Drifting is a unique driving technique that involves the driver deliberately oversteering the vehicle, causing the rear wheels, or in some cases, all four wheels, to lose their grip on the road. Drifting happens by controlling both the slide and the wheel speed constantly. It is difficult to pull off such a manoeuvre and requires a great deal of understanding of the entire process and an even great deal of practice to be able to do one confidently.
How does drifting differ from taking a regular turn?
In a more technical term, drifting happens when the rear slip angle, which refers to the angle between the wheel’s moving direction and the direction it is pointing towards, is wider than the front slip angle. As compared to taking a regular turn, drifting requires the driver to oversteer the vehicle at a certain speed.
You need friction in order to make a turn. Without friction, the tires do not have a proper surface to grip, resulting in the vehicle to skid. Hence, you would see or hear of accidents caused by a loss of control because of skidding, particularly in countries where snow results in a build-up of ice on the road.
For example, in a regular turn, your vehicle is going straight before you intend to take a left turn. According to Newton’s first law of motion, an object will remain in uniform motion in a straight line or at rest unless an external force is applied. This means that the vehicle will continue to go straight. However, as soon as you take the left turn, frictional force grips the front wheel, preventing the vehicle from skidding straight on, ensuring the car takes the left turn.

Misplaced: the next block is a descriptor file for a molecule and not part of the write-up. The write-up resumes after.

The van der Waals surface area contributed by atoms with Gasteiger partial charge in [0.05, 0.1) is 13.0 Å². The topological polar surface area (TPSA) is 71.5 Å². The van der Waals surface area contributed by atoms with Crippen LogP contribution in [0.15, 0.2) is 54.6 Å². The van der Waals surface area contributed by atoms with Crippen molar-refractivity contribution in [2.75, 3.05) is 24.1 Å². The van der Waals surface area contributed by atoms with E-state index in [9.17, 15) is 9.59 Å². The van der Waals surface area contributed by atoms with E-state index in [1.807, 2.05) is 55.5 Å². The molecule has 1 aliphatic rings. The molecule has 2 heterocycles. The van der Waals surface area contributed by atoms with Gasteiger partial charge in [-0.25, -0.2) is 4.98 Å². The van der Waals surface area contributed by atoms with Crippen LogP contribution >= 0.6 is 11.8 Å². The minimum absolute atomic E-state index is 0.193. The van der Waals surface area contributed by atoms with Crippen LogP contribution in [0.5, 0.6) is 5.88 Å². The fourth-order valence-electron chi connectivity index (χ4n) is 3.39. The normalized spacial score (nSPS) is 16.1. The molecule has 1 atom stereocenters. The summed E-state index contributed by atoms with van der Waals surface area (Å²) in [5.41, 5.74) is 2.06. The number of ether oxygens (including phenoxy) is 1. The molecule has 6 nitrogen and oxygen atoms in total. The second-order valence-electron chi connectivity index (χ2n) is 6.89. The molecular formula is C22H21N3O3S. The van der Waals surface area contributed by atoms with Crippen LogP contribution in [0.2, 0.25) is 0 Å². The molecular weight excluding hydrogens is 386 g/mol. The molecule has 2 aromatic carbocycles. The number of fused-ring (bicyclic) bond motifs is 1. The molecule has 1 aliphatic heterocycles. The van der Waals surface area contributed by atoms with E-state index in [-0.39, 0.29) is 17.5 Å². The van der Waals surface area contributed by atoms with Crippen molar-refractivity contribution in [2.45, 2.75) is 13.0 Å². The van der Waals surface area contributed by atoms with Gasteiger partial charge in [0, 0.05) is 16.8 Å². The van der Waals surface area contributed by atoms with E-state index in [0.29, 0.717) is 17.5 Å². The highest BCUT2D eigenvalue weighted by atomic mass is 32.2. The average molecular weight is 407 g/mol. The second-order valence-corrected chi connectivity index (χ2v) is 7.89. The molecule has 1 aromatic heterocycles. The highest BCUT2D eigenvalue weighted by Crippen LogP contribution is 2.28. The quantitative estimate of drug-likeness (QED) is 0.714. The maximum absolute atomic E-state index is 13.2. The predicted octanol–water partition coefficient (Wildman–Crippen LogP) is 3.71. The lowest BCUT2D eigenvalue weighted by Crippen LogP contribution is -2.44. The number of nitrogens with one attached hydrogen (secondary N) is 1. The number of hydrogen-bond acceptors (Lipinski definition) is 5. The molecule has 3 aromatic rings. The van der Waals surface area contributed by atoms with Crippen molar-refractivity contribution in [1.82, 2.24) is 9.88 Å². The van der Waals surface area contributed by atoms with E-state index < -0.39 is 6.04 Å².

How, then, do you drift?
The mechanics differ slightly when drifting, as it is all about controlling the amount of traction being lost at the rear wheels. You do so by controlling how fast the wheels are moving. Using the same example as earlier, during a drift, you basically make a left turn suddenly, resulting in the rear wheels losing their traction. Hence, the rear wheels over-rotate towards the left, in which the frictional force acts centrifugally, pulling the vehicle in a circular motion. To make up for the over-rotation of the rear wheels, the front wheels have to face the opposite direction, which in this case, is the right.
Drifting on paper may sound simple, but do not let that provide any false ideas behind the art of such a driving technique. While it may be popularised by the fast and furious franchise, it is definitely not a driving technique that you should consider doing on the road.
Without a proper understanding of how various aspects of physics, such as mass, rolling resistance, accelerating frictional force, frictional braking force, and centripetal force, are applied when driving a vehicle, you are not able to pull off such a stunt. Hence, it takes an in-depth understanding of the driving process and a tremendous amount of practice to be able to pull off the technique. It is also why drifting is carried out by experts in a highly controlled environment.
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